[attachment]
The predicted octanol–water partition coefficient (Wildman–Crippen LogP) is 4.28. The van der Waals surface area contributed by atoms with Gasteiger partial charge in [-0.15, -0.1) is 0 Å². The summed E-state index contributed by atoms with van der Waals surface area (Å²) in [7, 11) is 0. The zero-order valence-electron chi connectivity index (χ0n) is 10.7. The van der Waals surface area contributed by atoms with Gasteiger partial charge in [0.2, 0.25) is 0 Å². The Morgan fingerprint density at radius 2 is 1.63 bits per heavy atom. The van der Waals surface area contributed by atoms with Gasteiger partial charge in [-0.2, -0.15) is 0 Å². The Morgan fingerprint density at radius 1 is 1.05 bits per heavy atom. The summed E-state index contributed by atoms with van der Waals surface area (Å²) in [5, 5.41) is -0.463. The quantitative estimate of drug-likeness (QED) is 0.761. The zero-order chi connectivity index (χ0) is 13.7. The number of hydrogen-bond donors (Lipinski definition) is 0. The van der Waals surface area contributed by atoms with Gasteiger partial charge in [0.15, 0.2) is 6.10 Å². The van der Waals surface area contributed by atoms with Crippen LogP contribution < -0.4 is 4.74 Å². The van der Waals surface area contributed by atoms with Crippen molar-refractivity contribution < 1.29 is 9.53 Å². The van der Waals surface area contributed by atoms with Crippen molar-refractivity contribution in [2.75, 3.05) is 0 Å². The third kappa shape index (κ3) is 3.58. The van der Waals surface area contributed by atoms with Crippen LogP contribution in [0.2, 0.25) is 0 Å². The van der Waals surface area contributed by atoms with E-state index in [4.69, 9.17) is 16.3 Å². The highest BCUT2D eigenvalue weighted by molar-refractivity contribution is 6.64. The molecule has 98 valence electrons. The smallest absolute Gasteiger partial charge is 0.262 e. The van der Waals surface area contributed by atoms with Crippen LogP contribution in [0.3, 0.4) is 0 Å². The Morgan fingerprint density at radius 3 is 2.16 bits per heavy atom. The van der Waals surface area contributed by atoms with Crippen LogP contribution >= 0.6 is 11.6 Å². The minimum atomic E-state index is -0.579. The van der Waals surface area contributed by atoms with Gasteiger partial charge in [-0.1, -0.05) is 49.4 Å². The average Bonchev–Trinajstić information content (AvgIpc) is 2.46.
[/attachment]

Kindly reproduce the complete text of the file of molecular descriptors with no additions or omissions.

The predicted octanol–water partition coefficient (Wildman–Crippen LogP) is 4.28. The van der Waals surface area contributed by atoms with Gasteiger partial charge in [-0.15, -0.1) is 0 Å². The summed E-state index contributed by atoms with van der Waals surface area (Å²) in [7, 11) is 0. The zero-order valence-electron chi connectivity index (χ0n) is 10.7. The van der Waals surface area contributed by atoms with Gasteiger partial charge in [0.2, 0.25) is 0 Å². The Morgan fingerprint density at radius 2 is 1.63 bits per heavy atom. The van der Waals surface area contributed by atoms with Gasteiger partial charge in [-0.2, -0.15) is 0 Å². The Morgan fingerprint density at radius 1 is 1.05 bits per heavy atom. The summed E-state index contributed by atoms with van der Waals surface area (Å²) in [5, 5.41) is -0.463. The quantitative estimate of drug-likeness (QED) is 0.761. The zero-order chi connectivity index (χ0) is 13.7. The number of hydrogen-bond donors (Lipinski definition) is 0. The van der Waals surface area contributed by atoms with Gasteiger partial charge in [0.15, 0.2) is 6.10 Å². The van der Waals surface area contributed by atoms with Crippen LogP contribution < -0.4 is 4.74 Å². The van der Waals surface area contributed by atoms with Crippen molar-refractivity contribution < 1.29 is 9.53 Å². The van der Waals surface area contributed by atoms with Crippen molar-refractivity contribution in [2.75, 3.05) is 0 Å². The third kappa shape index (κ3) is 3.58. The van der Waals surface area contributed by atoms with Crippen LogP contribution in [0.2, 0.25) is 0 Å². The van der Waals surface area contributed by atoms with E-state index in [4.69, 9.17) is 16.3 Å². The highest BCUT2D eigenvalue weighted by molar-refractivity contribution is 6.64. The molecule has 98 valence electrons. The smallest absolute Gasteiger partial charge is 0.262 e. The van der Waals surface area contributed by atoms with Crippen LogP contribution in [0.3, 0.4) is 0 Å². The Morgan fingerprint density at radius 3 is 2.16 bits per heavy atom. The van der Waals surface area contributed by atoms with Crippen LogP contribution >= 0.6 is 11.6 Å². The minimum atomic E-state index is -0.579. The van der Waals surface area contributed by atoms with Gasteiger partial charge in [-0.1, -0.05) is 49.4 Å². The average Bonchev–Trinajstić information content (AvgIpc) is 2.46.